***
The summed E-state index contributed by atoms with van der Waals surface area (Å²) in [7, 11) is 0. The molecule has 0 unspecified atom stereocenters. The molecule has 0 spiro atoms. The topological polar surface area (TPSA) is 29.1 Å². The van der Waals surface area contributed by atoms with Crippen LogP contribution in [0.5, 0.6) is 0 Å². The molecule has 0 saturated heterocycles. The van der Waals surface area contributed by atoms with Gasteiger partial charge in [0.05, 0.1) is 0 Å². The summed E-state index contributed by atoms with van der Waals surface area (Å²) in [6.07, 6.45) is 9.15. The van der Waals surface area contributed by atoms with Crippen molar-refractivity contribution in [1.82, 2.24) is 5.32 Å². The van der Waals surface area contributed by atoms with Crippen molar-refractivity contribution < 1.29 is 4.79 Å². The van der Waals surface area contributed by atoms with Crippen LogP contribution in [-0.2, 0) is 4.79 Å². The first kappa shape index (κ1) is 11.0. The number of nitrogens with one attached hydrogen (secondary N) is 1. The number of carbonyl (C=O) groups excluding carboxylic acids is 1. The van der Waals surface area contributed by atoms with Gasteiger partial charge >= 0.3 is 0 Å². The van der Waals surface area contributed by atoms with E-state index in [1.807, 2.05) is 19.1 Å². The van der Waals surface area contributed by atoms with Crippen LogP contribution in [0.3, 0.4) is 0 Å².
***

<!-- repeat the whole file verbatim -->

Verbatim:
The summed E-state index contributed by atoms with van der Waals surface area (Å²) in [7, 11) is 0. The molecule has 0 unspecified atom stereocenters. The molecule has 0 spiro atoms. The topological polar surface area (TPSA) is 29.1 Å². The van der Waals surface area contributed by atoms with Crippen LogP contribution in [0.5, 0.6) is 0 Å². The molecule has 0 saturated heterocycles. The van der Waals surface area contributed by atoms with Gasteiger partial charge in [0.05, 0.1) is 0 Å². The summed E-state index contributed by atoms with van der Waals surface area (Å²) in [6.07, 6.45) is 9.15. The van der Waals surface area contributed by atoms with Crippen molar-refractivity contribution in [1.82, 2.24) is 5.32 Å². The van der Waals surface area contributed by atoms with Crippen molar-refractivity contribution < 1.29 is 4.79 Å². The van der Waals surface area contributed by atoms with Crippen LogP contribution in [-0.2, 0) is 4.79 Å². The first kappa shape index (κ1) is 11.0. The number of nitrogens with one attached hydrogen (secondary N) is 1. The number of carbonyl (C=O) groups excluding carboxylic acids is 1. The van der Waals surface area contributed by atoms with Gasteiger partial charge >= 0.3 is 0 Å². The van der Waals surface area contributed by atoms with E-state index in [1.807, 2.05) is 19.1 Å². The van der Waals surface area contributed by atoms with Crippen LogP contribution in [0.3, 0.4) is 0 Å².